“The most beautiful challenge was to distill the love and familiarity I have with my adopted home of Uganda, the people, the sassiness, the vibrancy, the style. Kampala is the used clothing center of the world to give you an example.  Clothes come in by weight.  And there’s that market called Owino where Lupita goes as Harriet to sale her mother’s Gomesi (dress).  That is the market.  Everyone dresses from that.  And so you see the style of like a Pucci dress with a kitenge wrap on her.  I wanted to capture that sort of emphasis of like no matter what we don’t have, we will put forward something that is excellent. If you have half an inch of water, you will wash your hair, you know, and no one will know that you had a struggle”. 

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“You have to have the fire in you, but it takes a village. It takes a teacher to see your talent.  It takes a mother to shepherd you, she wants to protect her children from disappointment. ‘There is no point’, she says, ‘to have dreams, because you will be disappointed’.  But Phiona proves to her mother quietly and steadily, that it is possible, with a teacher like this, with a community like this, with a street like this, with a family like this, it is possible to achieve what you could dream for.  And that is the beauty of life there”.

Hollywood premiere of Queen of Katwe (Alberto E. Rodriguez/Getty)

Hollywood premiere of Queen of Katwe (Alberto E. Rodriguez/Getty)

Many lines in Queen of Katwe came from Phiona herself while teaching Mira how to play chess. “She would just laugh at me, because I was reckless and I would just move the piece.  And she would say, ‘ahhh, Mira, you must consider the other side of the board’.”

 Casting for Queen of Katwe was a challenge in itself. Mira saw 700 girls before finally discovering Madina Nalwanga at a Chibuli dance studio where the kids learn traditional dance to perform for tourists at hotels. Where chess was Phiona’s way out, dance was Madina’s. 

Mira Nair and bloggers

Mira Nair and bloggers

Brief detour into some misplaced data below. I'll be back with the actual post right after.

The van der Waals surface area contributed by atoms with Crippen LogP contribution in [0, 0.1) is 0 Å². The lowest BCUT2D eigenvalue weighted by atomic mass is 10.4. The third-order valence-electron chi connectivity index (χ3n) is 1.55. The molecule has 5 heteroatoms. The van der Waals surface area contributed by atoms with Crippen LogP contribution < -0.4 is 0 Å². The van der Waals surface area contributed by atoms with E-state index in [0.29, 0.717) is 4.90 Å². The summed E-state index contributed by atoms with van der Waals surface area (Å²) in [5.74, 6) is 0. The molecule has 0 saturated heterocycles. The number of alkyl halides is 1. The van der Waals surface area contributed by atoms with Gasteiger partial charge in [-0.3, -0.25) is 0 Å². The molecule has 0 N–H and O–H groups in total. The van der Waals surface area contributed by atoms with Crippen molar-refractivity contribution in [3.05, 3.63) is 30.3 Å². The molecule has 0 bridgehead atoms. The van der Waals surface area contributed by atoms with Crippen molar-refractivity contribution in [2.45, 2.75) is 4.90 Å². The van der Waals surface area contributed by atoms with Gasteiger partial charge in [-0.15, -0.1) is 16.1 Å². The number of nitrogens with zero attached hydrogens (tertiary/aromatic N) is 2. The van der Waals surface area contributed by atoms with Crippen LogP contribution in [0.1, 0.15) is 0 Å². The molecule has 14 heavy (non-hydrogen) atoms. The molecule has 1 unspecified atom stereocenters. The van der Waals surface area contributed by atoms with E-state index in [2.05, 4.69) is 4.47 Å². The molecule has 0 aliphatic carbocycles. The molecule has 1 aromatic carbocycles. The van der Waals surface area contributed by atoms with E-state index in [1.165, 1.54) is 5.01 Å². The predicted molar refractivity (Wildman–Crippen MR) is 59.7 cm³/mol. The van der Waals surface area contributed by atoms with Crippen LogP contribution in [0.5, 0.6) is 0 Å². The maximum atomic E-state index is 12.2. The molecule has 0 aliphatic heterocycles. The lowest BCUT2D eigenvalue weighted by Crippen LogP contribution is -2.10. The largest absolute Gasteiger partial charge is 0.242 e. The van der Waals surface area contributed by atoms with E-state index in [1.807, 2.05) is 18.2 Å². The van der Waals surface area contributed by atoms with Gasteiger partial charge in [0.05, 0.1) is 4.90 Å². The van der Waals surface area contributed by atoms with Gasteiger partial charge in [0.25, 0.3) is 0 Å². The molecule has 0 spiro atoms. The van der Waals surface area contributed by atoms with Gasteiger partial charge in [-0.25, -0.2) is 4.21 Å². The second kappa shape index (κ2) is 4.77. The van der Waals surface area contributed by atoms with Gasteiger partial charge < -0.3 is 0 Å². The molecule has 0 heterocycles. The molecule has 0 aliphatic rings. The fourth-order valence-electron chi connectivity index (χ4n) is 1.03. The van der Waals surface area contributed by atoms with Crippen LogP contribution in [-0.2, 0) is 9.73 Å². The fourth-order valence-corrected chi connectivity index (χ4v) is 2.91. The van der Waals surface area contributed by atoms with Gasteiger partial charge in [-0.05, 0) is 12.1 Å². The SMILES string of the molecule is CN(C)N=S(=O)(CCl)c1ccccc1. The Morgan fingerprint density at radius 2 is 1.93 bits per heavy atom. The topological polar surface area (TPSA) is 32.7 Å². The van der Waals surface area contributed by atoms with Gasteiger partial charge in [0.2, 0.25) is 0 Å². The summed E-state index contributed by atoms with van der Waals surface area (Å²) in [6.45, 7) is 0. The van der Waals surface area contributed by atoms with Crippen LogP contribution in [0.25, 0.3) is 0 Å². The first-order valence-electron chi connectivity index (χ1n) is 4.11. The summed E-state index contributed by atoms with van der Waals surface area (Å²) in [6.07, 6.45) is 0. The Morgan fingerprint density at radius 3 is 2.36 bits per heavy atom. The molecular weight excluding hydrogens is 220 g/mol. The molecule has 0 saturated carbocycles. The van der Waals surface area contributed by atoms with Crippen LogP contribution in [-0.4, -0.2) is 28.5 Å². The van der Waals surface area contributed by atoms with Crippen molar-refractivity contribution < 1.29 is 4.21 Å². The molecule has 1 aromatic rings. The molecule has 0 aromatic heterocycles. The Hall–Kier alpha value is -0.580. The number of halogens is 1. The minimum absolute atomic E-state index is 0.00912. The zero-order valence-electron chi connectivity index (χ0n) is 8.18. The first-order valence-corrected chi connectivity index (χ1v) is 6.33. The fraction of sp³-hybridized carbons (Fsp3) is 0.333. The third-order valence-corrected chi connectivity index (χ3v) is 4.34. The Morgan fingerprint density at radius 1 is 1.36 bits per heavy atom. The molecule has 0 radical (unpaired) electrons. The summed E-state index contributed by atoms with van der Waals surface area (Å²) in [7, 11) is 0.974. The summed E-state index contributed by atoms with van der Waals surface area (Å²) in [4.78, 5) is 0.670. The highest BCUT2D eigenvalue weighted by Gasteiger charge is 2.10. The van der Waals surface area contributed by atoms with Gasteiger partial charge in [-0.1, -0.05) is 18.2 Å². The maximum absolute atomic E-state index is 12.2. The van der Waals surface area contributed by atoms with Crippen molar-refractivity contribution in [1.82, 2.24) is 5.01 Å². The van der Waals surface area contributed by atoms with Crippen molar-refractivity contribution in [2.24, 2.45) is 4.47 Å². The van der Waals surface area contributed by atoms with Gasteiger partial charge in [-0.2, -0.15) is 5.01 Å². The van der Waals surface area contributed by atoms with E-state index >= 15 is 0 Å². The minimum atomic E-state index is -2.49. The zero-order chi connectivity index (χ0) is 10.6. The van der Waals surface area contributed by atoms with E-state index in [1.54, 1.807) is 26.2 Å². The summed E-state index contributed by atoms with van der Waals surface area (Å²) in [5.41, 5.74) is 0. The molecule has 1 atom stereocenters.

“I saw her, she was all sweating and smiling. She was magnetic.  Actually four kids came from that dance company.  And Brian, who plays her brother was in a football club.  He lives literally outside the gates where I live.  And he — there was a football local club and his coach brought Brian in, and I just loved his performance, his sense of comedy”.

One thing Mira wanted was to leave a positive impact on the people of Kampala. The film is shot there in in the middle of the Ugandan capital.

“We ran a green set, an ecological set. We turned everything into a recycled sort of heaven.  Uh, we also worked with the community of Katwe.  We called it the Legacy Project while we were shooting, which is all shot in Katwe and the real places anyway to ask what the community needed, you know.

David Oyelowo and Madina Nalwanga (Disney)

David Oyelowo and Madina Nalwanga (Disney)

And it was decided with the elders of the community that public toilets were the big thing.  So, we have a project with Disney, to build a whole series of public toilets in Katwe, just a small example.  We also recently they had just purchased land and a building in Katwe to house permanently the Chess Academy.  And then we have a educational fund for all the pioneers in the film.

“And that’s a very complicated and very excellent endeavor, because, like in the film, like in life, education is the cornerstone.  And in Kampala, it’s a big emphasis.  People knock on your door every day for school fees and whatever it is you must go to school.  So, the education of our kids is vital.  And lastly in our film school, Maisha, which is now become a community interdisciplinary school – we are putting a physical school — we are building the last phase of the physical school, hopefully with Disney’s help, which creates a open-air community theater and audio visual library, because that is what is not there. There are no libraries.  There are no books.  So that is what I’m appealing for, because it is impossible for us to have done this thing and made this film and not care about what happens in the future.

“The whole film, as much as it is about the present, it is about the future of our kids”.  

Disclosure: I was invited to attend the event with travel provided, all opinions are my own.